In mythology mother earth is associated with a cow full of milk. The juxtaposition of cool earth with hot poison is a repetition of the pervasive theme of contained sexuality. On Nag Panchami, when wrestlers “play in their mother’s lap,” they are acting out, in a sense, the cooling of passion: the control of their sexual energy. If sexual energy were not controlled one could argue that the wrestlers are dramatizing a repressed sexual desire for their mothers. If this were the case, however, wrestlers would be weakened by their contact with the earth rather than rejuvenated by it. On a conscious level, at least, the image of mother earth is primarily nurturing rather than sexual. All sexual feelings are transferred out of the akhara onto women in their non-maternal, dangerous aspect. Mother earth is the supreme mother in the sense that no bad maternal qualities are attributed to her. The milk never stops flowing from her breasts. For the wrestler the akhara earth is the perfect nurturing mother in whose lap he plays as a forever virginal, non-sexual child. As Atreya writes, “He who has enjoyed the pleasure of the earth will feel that worldly sensual pleasures pale in comparison. They seem base and cheap” (1972b: 30). Since the worldly pleasures of the flesh pale in comparison to the metaphysical and maternal pleasures of the earth, it is not surprising that the wrestler is not only compared to a child but also to a sannyasi:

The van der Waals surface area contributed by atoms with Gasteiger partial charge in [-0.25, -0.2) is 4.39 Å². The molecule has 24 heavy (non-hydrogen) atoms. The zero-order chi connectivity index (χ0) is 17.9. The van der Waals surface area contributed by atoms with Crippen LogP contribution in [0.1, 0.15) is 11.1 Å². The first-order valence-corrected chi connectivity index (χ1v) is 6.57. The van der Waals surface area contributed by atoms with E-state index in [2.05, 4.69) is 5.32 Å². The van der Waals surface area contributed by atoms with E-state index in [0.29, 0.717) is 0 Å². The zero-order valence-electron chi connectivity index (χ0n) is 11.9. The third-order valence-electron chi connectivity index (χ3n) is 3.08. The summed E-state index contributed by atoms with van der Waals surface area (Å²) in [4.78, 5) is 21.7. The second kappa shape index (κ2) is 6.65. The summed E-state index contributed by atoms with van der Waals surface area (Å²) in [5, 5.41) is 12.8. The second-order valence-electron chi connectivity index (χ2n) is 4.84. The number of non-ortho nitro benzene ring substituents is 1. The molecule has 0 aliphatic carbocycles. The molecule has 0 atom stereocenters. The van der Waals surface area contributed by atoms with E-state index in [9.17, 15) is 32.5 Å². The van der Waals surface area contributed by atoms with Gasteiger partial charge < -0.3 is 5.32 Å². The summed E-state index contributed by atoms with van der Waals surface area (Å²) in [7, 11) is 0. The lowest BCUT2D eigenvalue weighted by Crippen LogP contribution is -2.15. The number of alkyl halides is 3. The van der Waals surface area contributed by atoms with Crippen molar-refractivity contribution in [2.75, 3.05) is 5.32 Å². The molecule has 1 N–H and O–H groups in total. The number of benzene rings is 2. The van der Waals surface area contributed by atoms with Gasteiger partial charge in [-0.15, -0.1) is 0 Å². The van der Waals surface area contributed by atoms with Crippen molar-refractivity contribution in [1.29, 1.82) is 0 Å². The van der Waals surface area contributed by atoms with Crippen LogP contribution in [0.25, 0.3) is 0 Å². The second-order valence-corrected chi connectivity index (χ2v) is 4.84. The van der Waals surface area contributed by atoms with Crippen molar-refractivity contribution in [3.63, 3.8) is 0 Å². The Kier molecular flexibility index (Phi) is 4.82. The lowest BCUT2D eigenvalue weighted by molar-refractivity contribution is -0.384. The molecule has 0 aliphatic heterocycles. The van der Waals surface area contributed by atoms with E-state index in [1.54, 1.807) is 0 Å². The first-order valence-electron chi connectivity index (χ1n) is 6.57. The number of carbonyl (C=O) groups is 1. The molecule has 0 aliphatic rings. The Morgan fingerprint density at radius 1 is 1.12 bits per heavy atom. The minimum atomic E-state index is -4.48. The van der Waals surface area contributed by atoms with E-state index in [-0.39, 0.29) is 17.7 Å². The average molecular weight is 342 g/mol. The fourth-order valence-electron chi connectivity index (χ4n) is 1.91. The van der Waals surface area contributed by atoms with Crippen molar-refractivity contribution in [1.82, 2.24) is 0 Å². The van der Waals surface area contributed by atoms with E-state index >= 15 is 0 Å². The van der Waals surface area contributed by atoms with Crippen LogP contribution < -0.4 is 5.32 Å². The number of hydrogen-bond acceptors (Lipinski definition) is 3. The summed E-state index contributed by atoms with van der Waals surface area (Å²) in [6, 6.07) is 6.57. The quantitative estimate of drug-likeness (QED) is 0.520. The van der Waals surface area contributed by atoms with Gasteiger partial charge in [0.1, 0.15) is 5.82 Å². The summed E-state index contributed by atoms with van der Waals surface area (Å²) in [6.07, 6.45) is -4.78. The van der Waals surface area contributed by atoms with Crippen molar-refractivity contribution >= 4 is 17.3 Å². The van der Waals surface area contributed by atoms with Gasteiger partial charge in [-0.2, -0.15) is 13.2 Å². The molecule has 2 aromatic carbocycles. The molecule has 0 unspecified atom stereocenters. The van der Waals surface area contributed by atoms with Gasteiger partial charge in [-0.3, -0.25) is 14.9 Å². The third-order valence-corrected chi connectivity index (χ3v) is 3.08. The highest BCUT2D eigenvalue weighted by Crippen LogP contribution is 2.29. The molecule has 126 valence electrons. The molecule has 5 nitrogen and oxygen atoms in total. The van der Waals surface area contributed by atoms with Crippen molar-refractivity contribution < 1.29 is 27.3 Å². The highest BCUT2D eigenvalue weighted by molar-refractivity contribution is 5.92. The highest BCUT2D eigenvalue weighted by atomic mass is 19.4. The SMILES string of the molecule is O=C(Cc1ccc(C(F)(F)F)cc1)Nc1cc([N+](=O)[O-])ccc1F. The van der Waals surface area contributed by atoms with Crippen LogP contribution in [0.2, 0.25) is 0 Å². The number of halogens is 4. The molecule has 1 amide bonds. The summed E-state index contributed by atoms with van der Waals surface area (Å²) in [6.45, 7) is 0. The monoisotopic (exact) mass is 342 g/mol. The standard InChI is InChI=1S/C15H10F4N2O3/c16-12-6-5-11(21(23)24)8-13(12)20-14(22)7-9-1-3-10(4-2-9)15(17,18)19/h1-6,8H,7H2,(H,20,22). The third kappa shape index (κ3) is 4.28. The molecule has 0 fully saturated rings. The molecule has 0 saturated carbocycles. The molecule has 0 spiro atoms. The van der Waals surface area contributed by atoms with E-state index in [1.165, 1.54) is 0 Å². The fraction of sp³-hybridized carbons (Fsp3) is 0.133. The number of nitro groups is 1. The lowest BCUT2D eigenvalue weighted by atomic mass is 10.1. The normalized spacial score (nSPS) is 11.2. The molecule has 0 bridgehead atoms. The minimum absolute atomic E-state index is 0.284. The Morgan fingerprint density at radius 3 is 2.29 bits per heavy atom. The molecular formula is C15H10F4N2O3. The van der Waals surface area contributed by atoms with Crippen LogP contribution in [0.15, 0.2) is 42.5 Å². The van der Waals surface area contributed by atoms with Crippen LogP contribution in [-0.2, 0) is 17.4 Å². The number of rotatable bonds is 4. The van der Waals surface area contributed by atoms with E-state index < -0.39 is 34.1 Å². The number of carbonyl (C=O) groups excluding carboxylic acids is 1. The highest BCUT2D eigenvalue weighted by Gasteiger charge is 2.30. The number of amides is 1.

While the primary relationship of the wrestler’s body to the akhara earth is one of passive non-sexuality, there is, nevertheless, a concept of substance exchange. Wrestlers draw on the energy of the earth and they give back to the earth the energy which flows from their bodies. There is an exchange of substance but no idea of impregnation. Milk products are mixed into the earth of the akhara for the same reason that milk products are often fed to a pregnant woman; namely, so that she will give birth to a son (cf. O’Flaherty 1980: 28). The mother changes milk into seminal fluid which contributes to her child’s growth and development. It is significant that the nurturing fluid is semen made from milk. In this formulation semen nurtures and fosters growth. It is a potent and procreative substance but not an impregnating fluid. What a wrestler draws from the soil is the generalized energy of semen in the non-sexual symbolic form of mother’s milk/seed. Along these lines it is interesting to note that in rituals of royal coronation kings are often besmeared with mud (Inden 1978; Marglin 1982). This is variously interpreted as the king’s marriage to the earth or his impregnation of the earth. The king fertilizes the earth and thereby insures prosperity in his realm. Significantly, however, the king also draws power from the earth. Marglin has interpreted this as the king taking on the female power of the earth (1982: 171). In other words, the flow of substance is to some extent reciprocal in both kingly coronation and in the akhara.